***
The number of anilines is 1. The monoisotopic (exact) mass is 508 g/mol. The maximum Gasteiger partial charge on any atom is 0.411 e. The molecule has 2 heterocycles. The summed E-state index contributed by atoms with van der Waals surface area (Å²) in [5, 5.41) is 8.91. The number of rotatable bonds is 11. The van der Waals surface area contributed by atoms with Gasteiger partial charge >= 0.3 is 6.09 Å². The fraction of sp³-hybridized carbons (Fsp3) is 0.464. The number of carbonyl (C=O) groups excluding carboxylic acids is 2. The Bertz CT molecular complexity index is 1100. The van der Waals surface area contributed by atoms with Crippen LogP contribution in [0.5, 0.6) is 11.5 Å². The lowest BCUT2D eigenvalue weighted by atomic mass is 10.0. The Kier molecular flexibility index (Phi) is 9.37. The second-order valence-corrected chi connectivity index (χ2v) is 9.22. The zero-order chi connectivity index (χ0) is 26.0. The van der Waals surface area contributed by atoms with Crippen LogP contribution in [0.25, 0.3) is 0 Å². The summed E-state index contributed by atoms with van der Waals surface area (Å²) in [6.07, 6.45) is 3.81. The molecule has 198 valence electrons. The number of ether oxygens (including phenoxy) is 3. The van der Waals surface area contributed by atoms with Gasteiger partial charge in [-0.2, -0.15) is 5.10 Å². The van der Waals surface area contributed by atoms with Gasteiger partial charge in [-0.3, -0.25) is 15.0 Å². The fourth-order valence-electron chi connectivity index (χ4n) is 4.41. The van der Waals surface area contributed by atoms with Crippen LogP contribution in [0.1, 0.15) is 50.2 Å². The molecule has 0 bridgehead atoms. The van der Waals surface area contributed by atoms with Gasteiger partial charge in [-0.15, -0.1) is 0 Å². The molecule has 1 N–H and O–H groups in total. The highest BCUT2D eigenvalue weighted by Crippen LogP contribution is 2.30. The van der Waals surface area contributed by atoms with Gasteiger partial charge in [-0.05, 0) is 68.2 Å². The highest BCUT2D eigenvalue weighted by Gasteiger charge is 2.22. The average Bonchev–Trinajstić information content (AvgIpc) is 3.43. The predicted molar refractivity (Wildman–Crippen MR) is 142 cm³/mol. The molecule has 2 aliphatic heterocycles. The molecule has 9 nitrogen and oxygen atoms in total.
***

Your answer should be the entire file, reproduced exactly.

The number of anilines is 1. The monoisotopic (exact) mass is 508 g/mol. The maximum Gasteiger partial charge on any atom is 0.411 e. The molecule has 2 heterocycles. The summed E-state index contributed by atoms with van der Waals surface area (Å²) in [5, 5.41) is 8.91. The number of rotatable bonds is 11. The van der Waals surface area contributed by atoms with Gasteiger partial charge >= 0.3 is 6.09 Å². The fraction of sp³-hybridized carbons (Fsp3) is 0.464. The number of carbonyl (C=O) groups excluding carboxylic acids is 2. The Bertz CT molecular complexity index is 1100. The van der Waals surface area contributed by atoms with Crippen LogP contribution in [0.5, 0.6) is 11.5 Å². The lowest BCUT2D eigenvalue weighted by atomic mass is 10.0. The Kier molecular flexibility index (Phi) is 9.37. The second-order valence-corrected chi connectivity index (χ2v) is 9.22. The zero-order chi connectivity index (χ0) is 26.0. The van der Waals surface area contributed by atoms with Crippen LogP contribution in [0.25, 0.3) is 0 Å². The summed E-state index contributed by atoms with van der Waals surface area (Å²) in [6.07, 6.45) is 3.81. The molecule has 198 valence electrons. The number of ether oxygens (including phenoxy) is 3. The van der Waals surface area contributed by atoms with Gasteiger partial charge in [-0.2, -0.15) is 5.10 Å². The van der Waals surface area contributed by atoms with Gasteiger partial charge in [-0.3, -0.25) is 15.0 Å². The fourth-order valence-electron chi connectivity index (χ4n) is 4.41. The van der Waals surface area contributed by atoms with Crippen LogP contribution in [0.1, 0.15) is 50.2 Å². The molecule has 0 bridgehead atoms. The van der Waals surface area contributed by atoms with Gasteiger partial charge in [-0.15, -0.1) is 0 Å². The molecule has 1 N–H and O–H groups in total. The highest BCUT2D eigenvalue weighted by Crippen LogP contribution is 2.30. The van der Waals surface area contributed by atoms with Gasteiger partial charge in [-0.05, 0) is 68.2 Å². The highest BCUT2D eigenvalue weighted by Gasteiger charge is 2.22. The average Bonchev–Trinajstić information content (AvgIpc) is 3.43. The predicted molar refractivity (Wildman–Crippen MR) is 142 cm³/mol. The molecule has 2 aliphatic heterocycles. The molecule has 9 nitrogen and oxygen atoms in total.